The art of conversation

Is the art of conversation becoming lost?

I’m not talking about that tricky talent of communication.  This isn’t one of those discussions to help us communicate more effectively.  I’m still trying to learn that myself.

No, I’m referring to conversation.  Small talk, big talk, just talk in general.  Let’s put aside the common liability of modern technology.  I think most of us can agree we are all doing a pretty decent job of killing the English language one text and Facebook status at a time.  Or maybe it’s our competitive mindset that we have to win everything.  Even a simple conversation.   Whatever it is, real and true conversations are beginning to be hard to come by.

Or maybe it’s just me.

In my limited experience, there seems to be more toppers around.  I’ve even been accused of such an annoyance.  It’s my goal to change my conversational style and learn to share but not top.

There’s such a delicate balance between healthy sharing of experiences back and forth.  That’s what a conversation is, right?  The building of a common story between at least two people.  When done correctly, both participated by hearing and telling stories that relate to each other in some fashion.  That is conversation.  A give and take.  A time to listen and a time to speak.

The scale gets tipped when a topper is in the mix.  A topper is someone that basically bests any story or experience anyone can share.  He or she only listens enough to retrieve a similar experience in his or her memory database and tell it.  Toppers must win the conversation.  Correct me if I’m wrong but conversations are not competitions.  When I find myself in an escalating dialogue, I try to step back.   Not every story needs to be told.  Not every story needs to be heard.  That is the tough part for me to learn – selecting the right audience at the right time.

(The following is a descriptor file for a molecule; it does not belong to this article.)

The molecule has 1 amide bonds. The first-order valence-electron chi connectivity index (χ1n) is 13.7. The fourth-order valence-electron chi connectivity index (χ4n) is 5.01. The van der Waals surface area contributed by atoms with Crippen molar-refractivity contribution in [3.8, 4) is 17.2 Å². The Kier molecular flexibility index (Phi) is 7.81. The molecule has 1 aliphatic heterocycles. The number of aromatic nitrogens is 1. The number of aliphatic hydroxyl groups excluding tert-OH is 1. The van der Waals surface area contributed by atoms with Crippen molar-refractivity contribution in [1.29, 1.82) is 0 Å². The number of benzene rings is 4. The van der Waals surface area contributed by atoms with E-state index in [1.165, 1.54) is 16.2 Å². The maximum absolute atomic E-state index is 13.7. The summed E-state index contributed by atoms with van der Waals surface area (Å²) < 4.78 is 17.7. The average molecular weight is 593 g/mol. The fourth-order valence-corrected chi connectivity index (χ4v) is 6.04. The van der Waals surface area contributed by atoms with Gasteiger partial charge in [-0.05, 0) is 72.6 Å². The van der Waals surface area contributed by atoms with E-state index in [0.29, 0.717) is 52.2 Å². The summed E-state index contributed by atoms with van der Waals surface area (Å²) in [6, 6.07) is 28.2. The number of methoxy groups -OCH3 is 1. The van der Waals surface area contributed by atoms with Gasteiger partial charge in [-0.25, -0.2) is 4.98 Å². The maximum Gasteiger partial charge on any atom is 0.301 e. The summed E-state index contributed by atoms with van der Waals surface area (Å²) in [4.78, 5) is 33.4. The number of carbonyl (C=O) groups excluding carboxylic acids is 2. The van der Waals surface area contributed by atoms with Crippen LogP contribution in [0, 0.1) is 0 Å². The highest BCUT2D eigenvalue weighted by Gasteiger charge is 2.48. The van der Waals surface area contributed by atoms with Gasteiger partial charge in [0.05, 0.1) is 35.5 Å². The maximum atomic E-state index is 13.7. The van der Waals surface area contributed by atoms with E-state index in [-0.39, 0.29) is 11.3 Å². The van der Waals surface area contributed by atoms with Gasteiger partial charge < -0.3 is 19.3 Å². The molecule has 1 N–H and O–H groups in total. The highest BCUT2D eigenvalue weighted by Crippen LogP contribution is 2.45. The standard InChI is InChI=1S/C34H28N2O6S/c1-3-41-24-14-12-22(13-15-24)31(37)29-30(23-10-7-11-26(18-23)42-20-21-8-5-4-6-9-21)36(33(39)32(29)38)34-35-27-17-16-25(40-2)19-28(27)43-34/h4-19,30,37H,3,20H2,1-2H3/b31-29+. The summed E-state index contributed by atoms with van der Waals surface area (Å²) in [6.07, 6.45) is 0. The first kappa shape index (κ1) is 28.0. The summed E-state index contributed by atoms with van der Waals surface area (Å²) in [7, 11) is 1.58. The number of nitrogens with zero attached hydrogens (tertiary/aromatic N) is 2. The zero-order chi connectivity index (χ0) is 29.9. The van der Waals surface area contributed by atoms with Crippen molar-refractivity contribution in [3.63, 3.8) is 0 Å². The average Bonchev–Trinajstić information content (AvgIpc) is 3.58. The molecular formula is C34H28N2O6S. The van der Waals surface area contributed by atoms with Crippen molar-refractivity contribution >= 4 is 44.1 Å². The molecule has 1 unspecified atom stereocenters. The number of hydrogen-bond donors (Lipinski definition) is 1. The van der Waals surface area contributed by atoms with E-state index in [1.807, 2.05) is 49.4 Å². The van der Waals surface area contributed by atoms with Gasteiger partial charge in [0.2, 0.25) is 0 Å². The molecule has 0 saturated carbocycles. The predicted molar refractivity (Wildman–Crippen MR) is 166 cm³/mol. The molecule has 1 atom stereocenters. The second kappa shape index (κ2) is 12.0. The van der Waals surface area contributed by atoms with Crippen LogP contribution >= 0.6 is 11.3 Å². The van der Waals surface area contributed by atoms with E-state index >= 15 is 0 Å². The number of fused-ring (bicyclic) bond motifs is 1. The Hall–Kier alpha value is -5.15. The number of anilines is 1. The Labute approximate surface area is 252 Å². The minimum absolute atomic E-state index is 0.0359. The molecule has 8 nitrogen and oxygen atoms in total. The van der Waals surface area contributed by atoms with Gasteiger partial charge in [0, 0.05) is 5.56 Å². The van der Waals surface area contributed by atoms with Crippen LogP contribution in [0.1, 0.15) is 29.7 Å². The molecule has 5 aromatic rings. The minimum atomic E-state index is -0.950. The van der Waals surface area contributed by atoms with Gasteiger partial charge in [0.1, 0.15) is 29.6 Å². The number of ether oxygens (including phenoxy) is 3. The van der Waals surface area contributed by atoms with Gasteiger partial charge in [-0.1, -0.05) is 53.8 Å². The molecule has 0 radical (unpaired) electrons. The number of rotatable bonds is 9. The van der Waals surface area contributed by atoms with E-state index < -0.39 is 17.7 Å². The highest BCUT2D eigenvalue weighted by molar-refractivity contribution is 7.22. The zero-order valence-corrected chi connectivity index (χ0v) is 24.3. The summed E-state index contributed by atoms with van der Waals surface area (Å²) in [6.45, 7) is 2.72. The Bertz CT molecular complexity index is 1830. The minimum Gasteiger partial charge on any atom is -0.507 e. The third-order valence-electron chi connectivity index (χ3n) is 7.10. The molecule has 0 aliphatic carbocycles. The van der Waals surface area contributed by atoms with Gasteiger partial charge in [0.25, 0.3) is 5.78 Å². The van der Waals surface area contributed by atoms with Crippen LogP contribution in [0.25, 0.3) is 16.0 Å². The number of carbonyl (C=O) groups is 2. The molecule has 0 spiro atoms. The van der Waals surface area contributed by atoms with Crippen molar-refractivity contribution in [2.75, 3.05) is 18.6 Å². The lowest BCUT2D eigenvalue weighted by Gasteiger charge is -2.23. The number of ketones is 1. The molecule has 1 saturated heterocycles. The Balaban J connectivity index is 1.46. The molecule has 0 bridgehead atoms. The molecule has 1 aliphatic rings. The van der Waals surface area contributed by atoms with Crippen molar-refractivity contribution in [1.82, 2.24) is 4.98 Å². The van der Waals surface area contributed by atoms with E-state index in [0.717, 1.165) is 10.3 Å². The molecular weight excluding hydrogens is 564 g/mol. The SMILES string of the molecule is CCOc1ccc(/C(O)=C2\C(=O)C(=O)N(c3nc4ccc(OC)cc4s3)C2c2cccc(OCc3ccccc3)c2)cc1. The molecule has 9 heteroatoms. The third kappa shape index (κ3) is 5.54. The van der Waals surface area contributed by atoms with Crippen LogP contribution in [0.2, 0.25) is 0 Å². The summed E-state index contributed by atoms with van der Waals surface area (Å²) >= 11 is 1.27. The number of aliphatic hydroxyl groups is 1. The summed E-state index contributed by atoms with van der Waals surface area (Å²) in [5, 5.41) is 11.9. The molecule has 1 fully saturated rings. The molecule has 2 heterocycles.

Have you ever overheard two toppers going at it?  They race down a chatty road until one concedes to the other.   Always concerned with experiences rather than connections.  Perhaps, they think that the experience automatically makes the connection.  But did either of them even hear the other person?  Should we hand out medals to the best or most miserable?   Will that give them something to talk about?

Here’s my goal.   I will listen more.   I will learn to share in order to enhance the common story – not to overtake it.  I will promote the art of conversation.

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6 thoughts on “The art of conversation

  1. Yes, I know what you mean, I have heard people having that kind of conversation. I think men are more prone to doing this than women simply because they feel the need to compete with other men, especially when they are young, and by the time they are middle aged – they’re an expert at telling and no longer listen. Although women can be good at it too! I have a couple of aunts who I always feel like I’m talking to the wall most of the time. Their minds are so full of their own thoughts, they almost don’t hear anyone else. This can be a big problem if you have just arranged when and where you are going to meet them. They will always assume that I got it wrong. When all along it was their long term habit of – not listening! 😉

  2. I guess there are all types. And we all fall into more than one category, I’m sure. I just want to practice my listening skills but there is a fine line. Too much listening and not enough contributing or sharing and you get pegged as “boring.”
    It really is a fine art. And a no win situation for some of us. 🙂

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